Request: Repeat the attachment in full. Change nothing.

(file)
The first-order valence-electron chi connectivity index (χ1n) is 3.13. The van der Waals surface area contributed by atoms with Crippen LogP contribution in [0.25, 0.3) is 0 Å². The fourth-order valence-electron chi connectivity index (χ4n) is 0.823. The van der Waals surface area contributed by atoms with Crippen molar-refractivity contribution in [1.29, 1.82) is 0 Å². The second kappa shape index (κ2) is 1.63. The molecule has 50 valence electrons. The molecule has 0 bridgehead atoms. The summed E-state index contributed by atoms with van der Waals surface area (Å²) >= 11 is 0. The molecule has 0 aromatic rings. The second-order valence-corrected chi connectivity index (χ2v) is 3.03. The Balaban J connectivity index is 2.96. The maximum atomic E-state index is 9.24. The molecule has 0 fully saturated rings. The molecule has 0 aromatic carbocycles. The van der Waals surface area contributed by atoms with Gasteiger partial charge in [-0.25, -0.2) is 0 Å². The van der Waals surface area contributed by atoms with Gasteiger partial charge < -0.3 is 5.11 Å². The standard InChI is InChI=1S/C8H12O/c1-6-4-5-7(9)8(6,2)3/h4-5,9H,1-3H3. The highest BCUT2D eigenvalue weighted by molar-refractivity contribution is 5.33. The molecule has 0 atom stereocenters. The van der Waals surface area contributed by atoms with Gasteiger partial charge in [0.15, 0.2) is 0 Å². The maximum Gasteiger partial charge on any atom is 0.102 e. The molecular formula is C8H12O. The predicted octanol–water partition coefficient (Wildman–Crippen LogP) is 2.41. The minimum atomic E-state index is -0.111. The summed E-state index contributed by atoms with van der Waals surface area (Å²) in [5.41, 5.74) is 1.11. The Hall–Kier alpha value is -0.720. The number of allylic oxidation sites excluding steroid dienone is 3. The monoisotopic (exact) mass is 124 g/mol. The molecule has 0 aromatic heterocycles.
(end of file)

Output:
The first-order valence-electron chi connectivity index (χ1n) is 3.13. The van der Waals surface area contributed by atoms with Crippen LogP contribution in [0.25, 0.3) is 0 Å². The fourth-order valence-electron chi connectivity index (χ4n) is 0.823. The van der Waals surface area contributed by atoms with Crippen molar-refractivity contribution in [1.29, 1.82) is 0 Å². The second kappa shape index (κ2) is 1.63. The molecule has 50 valence electrons. The molecule has 0 bridgehead atoms. The summed E-state index contributed by atoms with van der Waals surface area (Å²) >= 11 is 0. The molecule has 0 aromatic rings. The second-order valence-corrected chi connectivity index (χ2v) is 3.03. The Balaban J connectivity index is 2.96. The maximum atomic E-state index is 9.24. The molecule has 0 fully saturated rings. The molecule has 0 aromatic carbocycles. The van der Waals surface area contributed by atoms with Gasteiger partial charge in [-0.25, -0.2) is 0 Å². The van der Waals surface area contributed by atoms with Gasteiger partial charge < -0.3 is 5.11 Å². The standard InChI is InChI=1S/C8H12O/c1-6-4-5-7(9)8(6,2)3/h4-5,9H,1-3H3. The highest BCUT2D eigenvalue weighted by molar-refractivity contribution is 5.33. The molecule has 0 atom stereocenters. The van der Waals surface area contributed by atoms with Gasteiger partial charge in [0.15, 0.2) is 0 Å². The maximum Gasteiger partial charge on any atom is 0.102 e. The molecular formula is C8H12O. The predicted octanol–water partition coefficient (Wildman–Crippen LogP) is 2.41. The minimum atomic E-state index is -0.111. The summed E-state index contributed by atoms with van der Waals surface area (Å²) in [5.41, 5.74) is 1.11. The Hall–Kier alpha value is -0.720. The number of allylic oxidation sites excluding steroid dienone is 3. The monoisotopic (exact) mass is 124 g/mol. The molecule has 0 aromatic heterocycles.